Falling-head one-dimensional infiltration procedures, such as the simplified falling-head (SFH) technique, yield estimates of saturated soil hydraulic conductivity, Ks, with parsimonious and rapid experiments. Factors that can influence determination of Ks by the SFH technique were tested in the laboratory on three repacked soils differing by particle diameter ranges (0-2000, 0- 105 and 105-2000 mm, respectively). Using the theoretically calculated depth of ponding on the infiltration surface, D, instead of the measured one had a small impact on the Ks calculations (means differing by a factor of 1.1-1.2, depending on the soil). For the finest soil, Ks decreased by 3.1 times as D increased from 40 to 135 mm but D did not affect Ks for the coarsest soil, yielding in general the highest Ks values. The abrupt increase of the infiltration rate close to the end of the run did not influence appreciably Ks calculations since it determined an increase in Ks by a mean factor never exceeding 1.1. The most frequent result of the developed procedure for estimating the α* parameter was failure of the experiment although the valid α* calculations were plausible, being higher for the coarse textured soil (17 m–1) than the finer soils (9.2-9.3 m–1). The depth of the wetting front at the end of the run was 1.1-1.2 times deeper than that calculated theoretically before the run, depending on the soil. In conclusion, the method used to determine D should not affect very much Ks determination but larger D values can yield smaller Ks values in fine-textured soils. Air escapes from the sampled soil volume when almost all water had infiltrated but this circumstance does not have a great impact on calculation of Ks. A falling-head one-dimensional ponded infiltration process is not recommended to estimate α*. The theoretical depth of the wetting front can approximately be predicted before the run. The SFH technique appears a rather robust method to simply and rapidly determine Ks.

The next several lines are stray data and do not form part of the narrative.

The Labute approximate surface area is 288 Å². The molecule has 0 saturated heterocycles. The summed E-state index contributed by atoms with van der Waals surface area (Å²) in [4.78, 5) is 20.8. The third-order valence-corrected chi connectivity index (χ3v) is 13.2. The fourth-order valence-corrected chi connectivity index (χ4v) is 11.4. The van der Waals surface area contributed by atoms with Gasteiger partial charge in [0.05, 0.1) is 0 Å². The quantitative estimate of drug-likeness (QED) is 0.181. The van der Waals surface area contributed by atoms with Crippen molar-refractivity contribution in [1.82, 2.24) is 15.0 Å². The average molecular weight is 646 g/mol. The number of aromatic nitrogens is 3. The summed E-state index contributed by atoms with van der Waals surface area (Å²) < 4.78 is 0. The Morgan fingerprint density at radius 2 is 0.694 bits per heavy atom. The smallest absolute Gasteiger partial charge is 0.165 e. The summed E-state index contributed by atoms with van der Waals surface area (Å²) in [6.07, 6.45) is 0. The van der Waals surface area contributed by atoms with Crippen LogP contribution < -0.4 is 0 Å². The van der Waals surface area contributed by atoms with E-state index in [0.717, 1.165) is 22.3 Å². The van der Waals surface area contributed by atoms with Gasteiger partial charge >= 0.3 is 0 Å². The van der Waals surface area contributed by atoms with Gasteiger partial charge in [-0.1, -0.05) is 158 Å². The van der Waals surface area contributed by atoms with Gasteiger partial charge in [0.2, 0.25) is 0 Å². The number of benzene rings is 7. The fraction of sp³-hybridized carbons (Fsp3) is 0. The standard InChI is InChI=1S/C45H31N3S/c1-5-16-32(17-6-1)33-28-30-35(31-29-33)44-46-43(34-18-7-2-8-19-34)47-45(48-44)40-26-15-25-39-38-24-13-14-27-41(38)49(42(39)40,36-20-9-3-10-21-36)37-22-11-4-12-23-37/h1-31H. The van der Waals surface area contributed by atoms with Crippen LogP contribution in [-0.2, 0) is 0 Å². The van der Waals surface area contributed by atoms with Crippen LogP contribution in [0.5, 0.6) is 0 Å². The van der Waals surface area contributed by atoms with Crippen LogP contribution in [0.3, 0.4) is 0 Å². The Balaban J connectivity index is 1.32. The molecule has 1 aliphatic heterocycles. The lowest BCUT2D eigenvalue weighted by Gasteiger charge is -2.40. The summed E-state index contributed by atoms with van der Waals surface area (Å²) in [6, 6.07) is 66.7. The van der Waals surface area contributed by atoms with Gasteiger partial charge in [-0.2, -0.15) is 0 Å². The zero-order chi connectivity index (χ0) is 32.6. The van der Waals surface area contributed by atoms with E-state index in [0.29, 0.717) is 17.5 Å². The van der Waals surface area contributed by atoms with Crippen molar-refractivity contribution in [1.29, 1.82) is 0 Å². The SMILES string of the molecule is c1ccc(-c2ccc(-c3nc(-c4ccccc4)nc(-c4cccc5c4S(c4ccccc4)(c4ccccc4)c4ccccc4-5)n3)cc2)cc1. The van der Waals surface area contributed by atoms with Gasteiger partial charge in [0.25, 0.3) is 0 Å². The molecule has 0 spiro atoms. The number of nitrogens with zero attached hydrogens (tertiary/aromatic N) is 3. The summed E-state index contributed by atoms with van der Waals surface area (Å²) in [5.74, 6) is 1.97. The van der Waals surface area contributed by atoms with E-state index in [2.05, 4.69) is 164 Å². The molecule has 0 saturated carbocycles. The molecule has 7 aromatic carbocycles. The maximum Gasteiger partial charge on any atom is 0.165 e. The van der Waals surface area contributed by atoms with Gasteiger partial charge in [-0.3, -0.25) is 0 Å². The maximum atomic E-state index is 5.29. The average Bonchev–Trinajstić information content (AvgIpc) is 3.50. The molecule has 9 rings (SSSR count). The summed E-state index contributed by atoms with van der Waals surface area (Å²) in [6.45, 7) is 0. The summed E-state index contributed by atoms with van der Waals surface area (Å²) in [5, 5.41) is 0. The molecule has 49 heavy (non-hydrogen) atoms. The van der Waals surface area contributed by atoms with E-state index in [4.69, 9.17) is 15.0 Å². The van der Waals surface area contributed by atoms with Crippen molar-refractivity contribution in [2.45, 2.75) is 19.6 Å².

The saturated soil hydraulic conductivity, Ks, can be determined by a falling-head one-dimensional infiltration process (Philip, 1992). The simplified falling-head (SFH) technique (Bagarello et al., 2004; Angulo-Jaramillo et al., 2016) consists of applying a small volume of water on the surface of a confined soil volume and then measuring the time, ta, from the application of water to the moment at which the surface area is no longer covered by water. The experiment can be carried out both in the field and on laboratory soil columns. Calculation of Ks requires an independent estimation of the so-called α* parameter on the basis of the soil textural and structural characteristics (Elrick and Reynolds, 1992). If the drop of the water level is monitored in some detail during the transient infiltration run, an estimate of α* can also be obtained by the two-level (TL) analysis (Bagarello et al., 2006). An interest of the scientific community for the SFH determination of Ks is documented (Keller et al., 2012; Biddoccu et al., 2016, 2017; Kovař et al., 2017; Preti et al., 2018).